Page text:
Exist besides what? This statement doesn't have meaning for me. It either seems nonsensical or tautological, in neither case is it an axiom.
  1. n + 1 = S(n)
Is this a definition or an axiom or what? I don't follow.
  1. a + S(b) = S(a + b).
Again, is this defining +? You don't have to define + to give axioms for N.
  • We can't define succession as the addition of unity before we define addition, so "a + S(b) = S(a + b) for all a, b" doesn't define addition when we define the successor in terms of addition.
Succession isn't defined in terms of addition. It isn't defined in terms of anything. It's just some function satisfying the axioms. Addition has nothing to do with it.
  • "No other natural numbers exist" iff "If a property is possessed by 0 and also by the successor of every natural number which possesses it, then it is possessed by all natural numbers." and is much simpler anyhow.
The former statement is nonsensical, though. Or too vague. (See above.) The latter is precise.
  • I think it should also imply the predecessor axiom (unless we need another one that says if a > b and b > c then a > c).
Again, what is ">"?
  • Allowing natural numbers we can't count up to is useless unless ∞ is a natural number, and ∞ + 1 ≠ ∞.
I don't follow. Are you suggesting to change the axioms? They are quite standard and correct as stated. Revolver 10:18, 13 Jun 2004 (UTC)

I'm suggesting that the Peano axioms aren't really axioms (in the article, they're called postulates). If you define the set of natural numbers N = {1,2,3,4,...} ∪ {±1/2, ±3/2,±5/2, ...}, they satisfy all of the postulates except the mathematical-induction postulate (If a property is possessed by 0 and also by the successor of every natural number which possesses it, then it is possessed by all natural numbers), and proof that they don't satisfy this isn't easy when you, as above, don't allow the axioms to define > or <. "No other natural numbers exist" is an icky way to disallow these. If you do allow use of < in the axioms, then you can say "there is no natural number a which satisfies n < a < S(n) for all natural numbers n", but then you need to disallow {∞ ± n: n &isa; N} from the set of natural numbers (in the Axioms section, I asked a mathematician friend and was told about "nonstandard arithmetic" which admits the existence of numbers n in N that are not reachable by counting up from 0.), which would not satisfy the mathematical-induction postulate either.

I also see nothing wrong with disallowing (implicit or otherwise) definition of, say, {+,>,=} in the axioms. --Elektron 07:13, 2004 Jun 18 (UTC)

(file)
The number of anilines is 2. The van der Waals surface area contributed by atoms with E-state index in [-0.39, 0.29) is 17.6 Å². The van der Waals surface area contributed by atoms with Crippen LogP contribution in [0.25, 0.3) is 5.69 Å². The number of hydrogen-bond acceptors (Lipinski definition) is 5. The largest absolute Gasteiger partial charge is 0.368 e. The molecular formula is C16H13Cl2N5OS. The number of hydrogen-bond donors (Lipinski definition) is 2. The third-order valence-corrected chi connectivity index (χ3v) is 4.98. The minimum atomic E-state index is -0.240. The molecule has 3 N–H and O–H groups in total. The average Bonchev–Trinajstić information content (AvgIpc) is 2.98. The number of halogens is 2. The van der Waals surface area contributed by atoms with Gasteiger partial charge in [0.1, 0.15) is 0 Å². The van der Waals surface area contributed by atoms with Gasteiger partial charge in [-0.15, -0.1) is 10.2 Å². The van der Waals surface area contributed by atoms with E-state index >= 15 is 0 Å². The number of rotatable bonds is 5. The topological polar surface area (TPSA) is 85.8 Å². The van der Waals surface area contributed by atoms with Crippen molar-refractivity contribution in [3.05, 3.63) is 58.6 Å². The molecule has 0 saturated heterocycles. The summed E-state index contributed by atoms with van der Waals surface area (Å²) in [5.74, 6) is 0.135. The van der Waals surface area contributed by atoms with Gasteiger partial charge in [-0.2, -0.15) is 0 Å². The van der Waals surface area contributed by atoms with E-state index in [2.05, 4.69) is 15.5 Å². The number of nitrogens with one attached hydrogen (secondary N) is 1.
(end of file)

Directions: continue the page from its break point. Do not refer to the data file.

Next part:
Elektron, I'm not an expert in model theory or anything; my working experience is within the cozy confines of ZFC (really, one can get a ph.d. in math without being exposed to any set theory or logic at all), but I think you're bringing in extraneous issues. Whatever philosophical or model-theoretic issues surround the axioms is worth putting in the article, but this hardly changes the axioms themselves. Whether or not the second-order Peano axioms "capture" what we mean by "the natural numbers" is maybe something for logicians and philosophers to sort through; how does that affect the statement of the (second-order) axioms themselves?

I'm suggesting that the Peano axioms aren't really axioms (in the article, they're called postulates).

I think axiom/postulate are interchangeable terms. I don't know what you mean, "they aren't really axioms". They most certainly are, no different than the axioms defining a group, a topological space, or a geometry. The set of natural numbers with successor function satisfies the axioms, so they're consistent.

If you define the set of natural numbers N = {1,2,3,4,...} ∪ {±1/2, ±3/2,±5/2, ...}, they satisfy all of the postulates except the mathematical-induction postulate (If a property is possessed by 0 and also by the successor of every natural number which possesses it, then it is possessed by all natural numbers),

I'll take you to include "0" in N. And I assume your successor function is defined as "adding one" on {0, 1, 2, ...}, you don't mention how it's defined on the fractions. I don't disagree with what you say here.

and proof that they don't satisfy this isn't easy when you, as above, don't allow the axioms to define > or <.

Sure, it's easy. A = {0, 1, 2,...} contains 0 and is closed under the your so-called successor function, (no matter how you choose to define it injectively from FRAC = {±1/2, ±3/2,±5/2, ...} to FRAC), yet A is not equal to N = A ∪ FRAC. End of proof. I'm confused, you still seem to be assuming that the "successor function" is synonmous with "add one". It isn't..."successor function" just means "anything that satisfies the axioms".

"No other natural numbers exist" is an icky way to disallow these.